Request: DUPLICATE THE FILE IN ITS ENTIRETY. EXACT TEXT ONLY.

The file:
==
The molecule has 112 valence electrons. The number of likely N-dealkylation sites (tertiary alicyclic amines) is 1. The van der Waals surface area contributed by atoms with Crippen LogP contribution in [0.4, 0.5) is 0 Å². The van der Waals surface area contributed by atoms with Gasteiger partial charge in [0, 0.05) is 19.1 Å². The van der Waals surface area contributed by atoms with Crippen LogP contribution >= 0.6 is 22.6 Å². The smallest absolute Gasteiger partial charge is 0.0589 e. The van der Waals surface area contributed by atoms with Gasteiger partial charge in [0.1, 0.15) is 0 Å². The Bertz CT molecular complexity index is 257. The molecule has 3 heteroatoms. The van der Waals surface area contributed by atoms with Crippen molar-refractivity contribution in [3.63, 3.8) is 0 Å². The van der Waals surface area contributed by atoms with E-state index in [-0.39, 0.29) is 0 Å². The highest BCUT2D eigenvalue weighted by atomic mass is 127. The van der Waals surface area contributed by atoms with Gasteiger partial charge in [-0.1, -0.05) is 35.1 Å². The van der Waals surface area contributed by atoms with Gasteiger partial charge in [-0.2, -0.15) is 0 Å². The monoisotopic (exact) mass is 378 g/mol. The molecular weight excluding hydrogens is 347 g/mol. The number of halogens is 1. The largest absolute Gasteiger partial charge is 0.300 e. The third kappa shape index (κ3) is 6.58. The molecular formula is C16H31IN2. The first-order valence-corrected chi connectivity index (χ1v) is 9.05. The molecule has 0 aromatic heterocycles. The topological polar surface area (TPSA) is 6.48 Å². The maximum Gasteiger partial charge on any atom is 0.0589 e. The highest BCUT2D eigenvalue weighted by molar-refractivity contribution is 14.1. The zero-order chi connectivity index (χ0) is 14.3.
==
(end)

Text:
The molecule has 112 valence electrons. The number of likely N-dealkylation sites (tertiary alicyclic amines) is 1. The van der Waals surface area contributed by atoms with Crippen LogP contribution in [0.4, 0.5) is 0 Å². The van der Waals surface area contributed by atoms with Gasteiger partial charge in [0, 0.05) is 19.1 Å². The van der Waals surface area contributed by atoms with Crippen LogP contribution >= 0.6 is 22.6 Å². The smallest absolute Gasteiger partial charge is 0.0589 e. The van der Waals surface area contributed by atoms with Gasteiger partial charge in [0.1, 0.15) is 0 Å². The Bertz CT molecular complexity index is 257. The molecule has 3 heteroatoms. The van der Waals surface area contributed by atoms with Crippen molar-refractivity contribution in [3.63, 3.8) is 0 Å². The van der Waals surface area contributed by atoms with E-state index in [-0.39, 0.29) is 0 Å². The highest BCUT2D eigenvalue weighted by atomic mass is 127. The van der Waals surface area contributed by atoms with Gasteiger partial charge in [-0.1, -0.05) is 35.1 Å². The van der Waals surface area contributed by atoms with Gasteiger partial charge in [-0.2, -0.15) is 0 Å². The monoisotopic (exact) mass is 378 g/mol. The molecular weight excluding hydrogens is 347 g/mol. The number of halogens is 1. The largest absolute Gasteiger partial charge is 0.300 e. The third kappa shape index (κ3) is 6.58. The molecular formula is C16H31IN2. The first-order valence-corrected chi connectivity index (χ1v) is 9.05. The molecule has 0 aromatic heterocycles. The topological polar surface area (TPSA) is 6.48 Å². The maximum Gasteiger partial charge on any atom is 0.0589 e. The highest BCUT2D eigenvalue weighted by molar-refractivity contribution is 14.1. The zero-order chi connectivity index (χ0) is 14.3.